- Afraid of chorizo? Don’t be! You can find a range of spiciness, from very mild, to very hot. The vegetables and potatoes in this dish help to cut the spice. If you’re afraid the dish will be too spicy for you, cook the onions/garlic and gravy separately and discard the drippings from the chorizo.
- Try creative ways of serving it – perhaps even in some preheated corn tortillas? Chorizo Shepherd’s Pie Tacos. No one will expect that on Taco Night.
You may have noticed I haven’t been here in a while (if not, scroll down). First, I got a new job, and was busy adjusting to a new world, then I started noticing some pain, which kept me from sitting to write as I usually would. A lot of people have asked about my back, so here’s the “short” story.
I began noticing pain in August. Nothing major, just a little twinging in my lower back and left hip if I walked for a while. If I pushed a cart in a store or sat down when I started feeling the pain, it went away. I could then walk just as far again before the pain started. It wasn’t in the way of my life.
As time went on things got worse, but I still didn’t worry. Then, in October and November, I started noticing I’d sit, and the pain didn’t budge. I still did nothing about it, except try to reduce my overall activity to reduce whatever strain I must have been putting on it.
Later in November, a day came where even in my office chair that had been my sole relief all this time left me in excruciating pain. By this time, the pain went all the way down my leg. For months I had been doing my best to hide a limp so people wouldn’t worry about me. I told myself I didn’t have time to worry about it. But this day, everyone knew how much pain I was in. I couldn’t hide it. My friend recommended an orthopedic clinic just down the road from work. I probably shouldn’t have driven, because I couldn’t pay attention to the road. But I went straight there from lunch.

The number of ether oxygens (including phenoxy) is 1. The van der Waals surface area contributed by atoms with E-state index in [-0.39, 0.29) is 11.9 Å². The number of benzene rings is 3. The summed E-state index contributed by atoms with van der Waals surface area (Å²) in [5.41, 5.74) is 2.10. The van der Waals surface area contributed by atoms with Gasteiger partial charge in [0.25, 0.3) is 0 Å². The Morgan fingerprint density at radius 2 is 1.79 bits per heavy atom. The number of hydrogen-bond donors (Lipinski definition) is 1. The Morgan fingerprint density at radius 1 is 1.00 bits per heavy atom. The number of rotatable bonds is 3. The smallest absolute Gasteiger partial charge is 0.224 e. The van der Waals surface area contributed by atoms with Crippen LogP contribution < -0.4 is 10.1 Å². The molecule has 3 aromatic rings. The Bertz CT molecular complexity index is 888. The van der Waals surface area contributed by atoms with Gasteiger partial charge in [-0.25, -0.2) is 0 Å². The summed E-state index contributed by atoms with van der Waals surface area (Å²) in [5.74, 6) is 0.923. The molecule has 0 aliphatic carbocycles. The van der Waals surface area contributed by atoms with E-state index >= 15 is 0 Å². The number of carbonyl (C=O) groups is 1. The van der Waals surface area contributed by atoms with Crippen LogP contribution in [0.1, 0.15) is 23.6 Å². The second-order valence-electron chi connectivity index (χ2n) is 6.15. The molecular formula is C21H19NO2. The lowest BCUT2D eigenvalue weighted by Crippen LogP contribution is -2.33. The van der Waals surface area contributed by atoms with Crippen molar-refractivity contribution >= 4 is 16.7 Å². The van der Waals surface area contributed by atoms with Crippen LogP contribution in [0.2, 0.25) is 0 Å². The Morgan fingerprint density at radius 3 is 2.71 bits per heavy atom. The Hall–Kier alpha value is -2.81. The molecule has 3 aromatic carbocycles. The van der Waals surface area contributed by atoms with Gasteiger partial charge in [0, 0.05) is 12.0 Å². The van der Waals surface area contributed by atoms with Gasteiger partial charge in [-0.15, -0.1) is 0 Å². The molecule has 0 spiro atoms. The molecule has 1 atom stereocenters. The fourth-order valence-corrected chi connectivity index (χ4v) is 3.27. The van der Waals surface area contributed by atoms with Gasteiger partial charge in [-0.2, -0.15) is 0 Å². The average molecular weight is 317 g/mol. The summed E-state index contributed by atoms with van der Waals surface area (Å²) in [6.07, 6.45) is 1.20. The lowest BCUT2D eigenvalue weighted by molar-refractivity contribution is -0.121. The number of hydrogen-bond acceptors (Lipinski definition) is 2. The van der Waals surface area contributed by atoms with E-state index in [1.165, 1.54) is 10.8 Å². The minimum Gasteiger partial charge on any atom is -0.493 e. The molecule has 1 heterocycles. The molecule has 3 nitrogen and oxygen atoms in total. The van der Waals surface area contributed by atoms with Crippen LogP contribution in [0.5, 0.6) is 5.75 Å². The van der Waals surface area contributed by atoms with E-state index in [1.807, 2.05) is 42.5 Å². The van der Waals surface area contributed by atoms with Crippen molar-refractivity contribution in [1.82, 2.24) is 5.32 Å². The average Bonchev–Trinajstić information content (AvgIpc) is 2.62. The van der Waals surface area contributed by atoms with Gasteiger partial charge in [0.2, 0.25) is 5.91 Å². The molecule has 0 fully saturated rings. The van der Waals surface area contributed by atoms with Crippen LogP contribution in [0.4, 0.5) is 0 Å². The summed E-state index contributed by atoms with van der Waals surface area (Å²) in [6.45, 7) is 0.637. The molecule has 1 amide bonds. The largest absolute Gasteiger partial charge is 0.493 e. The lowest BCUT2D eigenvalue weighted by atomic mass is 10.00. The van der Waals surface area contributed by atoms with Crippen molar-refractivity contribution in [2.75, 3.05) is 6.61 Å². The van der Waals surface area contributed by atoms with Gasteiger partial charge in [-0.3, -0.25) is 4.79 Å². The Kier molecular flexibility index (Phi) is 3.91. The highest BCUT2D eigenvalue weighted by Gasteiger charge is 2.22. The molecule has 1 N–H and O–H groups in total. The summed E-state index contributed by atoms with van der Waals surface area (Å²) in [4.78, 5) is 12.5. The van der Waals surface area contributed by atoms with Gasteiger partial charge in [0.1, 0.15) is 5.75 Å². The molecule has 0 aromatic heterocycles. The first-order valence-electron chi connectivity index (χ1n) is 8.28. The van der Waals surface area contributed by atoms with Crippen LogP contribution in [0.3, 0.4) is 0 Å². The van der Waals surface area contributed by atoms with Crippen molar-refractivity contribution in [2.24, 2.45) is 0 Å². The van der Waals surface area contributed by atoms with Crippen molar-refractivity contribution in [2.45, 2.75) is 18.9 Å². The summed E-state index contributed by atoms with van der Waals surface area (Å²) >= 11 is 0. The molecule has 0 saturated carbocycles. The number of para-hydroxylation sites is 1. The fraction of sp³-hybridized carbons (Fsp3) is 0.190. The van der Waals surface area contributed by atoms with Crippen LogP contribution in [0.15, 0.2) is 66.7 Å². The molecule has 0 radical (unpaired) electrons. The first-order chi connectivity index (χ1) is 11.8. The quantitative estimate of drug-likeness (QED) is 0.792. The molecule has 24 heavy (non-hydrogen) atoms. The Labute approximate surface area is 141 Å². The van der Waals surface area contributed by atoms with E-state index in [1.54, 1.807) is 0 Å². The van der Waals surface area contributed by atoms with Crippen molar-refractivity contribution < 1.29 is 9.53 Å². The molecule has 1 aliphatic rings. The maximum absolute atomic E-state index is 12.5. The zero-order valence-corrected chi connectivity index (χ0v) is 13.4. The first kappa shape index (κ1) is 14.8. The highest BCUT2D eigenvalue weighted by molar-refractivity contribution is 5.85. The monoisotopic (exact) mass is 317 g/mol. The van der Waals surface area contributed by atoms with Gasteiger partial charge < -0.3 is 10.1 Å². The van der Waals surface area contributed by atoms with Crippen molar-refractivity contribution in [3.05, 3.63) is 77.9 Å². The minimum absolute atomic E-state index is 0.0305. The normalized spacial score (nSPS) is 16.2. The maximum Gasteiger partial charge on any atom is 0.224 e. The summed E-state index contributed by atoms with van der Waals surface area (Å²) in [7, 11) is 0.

I was seen right away. They suspected either a displacement of my sacroiliac joint or a bulging disc. They tried physical therapy first, since the SI joint problem would respond if that was the case, and would be a less expensive route. My primary physician also did an x-ray and saw my disc spaces seemed fine, but my pelvis was in fact out of place. By the second week in January, I was released by my therapist, had lost 30 pounds, and joined a gym. The pain was back to August levels, so it was once again not in the way of my life, even though I still had a limp. So my diagnosis seemed sound.
Time went on, and it didn’t get any better, but it didn’t get any worse. I continued a lot of physical activity, feeling lucky to dodge the bullet of a long drawn-out back problem. I lost 45 pounds (woohoo!) and went shopping without the motorized carts again (a bigger step than you might realize). But then in early April, as I was vacuuming the living room carpet, my back, leg, and foot hurt like never before. I stopped what I was doing, but the pain only got a tiny bit better. Back into the clinic I go.
This time, an MRI confirmed a ruptured disc – bad enough it wouldn’t respond to therapeutic or pharmaceutical therapy. Even with strong narcotics, steroids, and anti-inflamatories, I was in pain beyond any I’d felt before. I laid on the floor for 2 weeks, drugged and asleep. I didn’t leave the house except to see a spine specialist and back surgeon.
Surgery day changed my life. I woke up without any of the pain I went in for. Since then, I’ve only been dealing with the surgery pain, along with numbness and tingling left over from the nerve damage the disc did to my sciatic nerve root. But that I can live with, and it may go start to heal soon. I can sit and walk straight – and that is surreal. I’m still a month from being considered “recovered,” but I’m off pain medication and am returning to work tomorrow.
So next time you see me – take note that I’m not wearing the walking shoes, leaning to the side, or sitting on every bench in my path. I didn’t want surgery to be the answer, but I’m so relieved I took the step I needed.
If you want to see the fun conversations that happened online as a result of this ordeal, search for #HowChiChiGotHisBackBack (my recovery) and #ChiChiGoneCrazy (me, medicated). Hint: Chi Chi was the name I ended up with in Spanish Class in high school, and several of my classmates didn’t know my real name.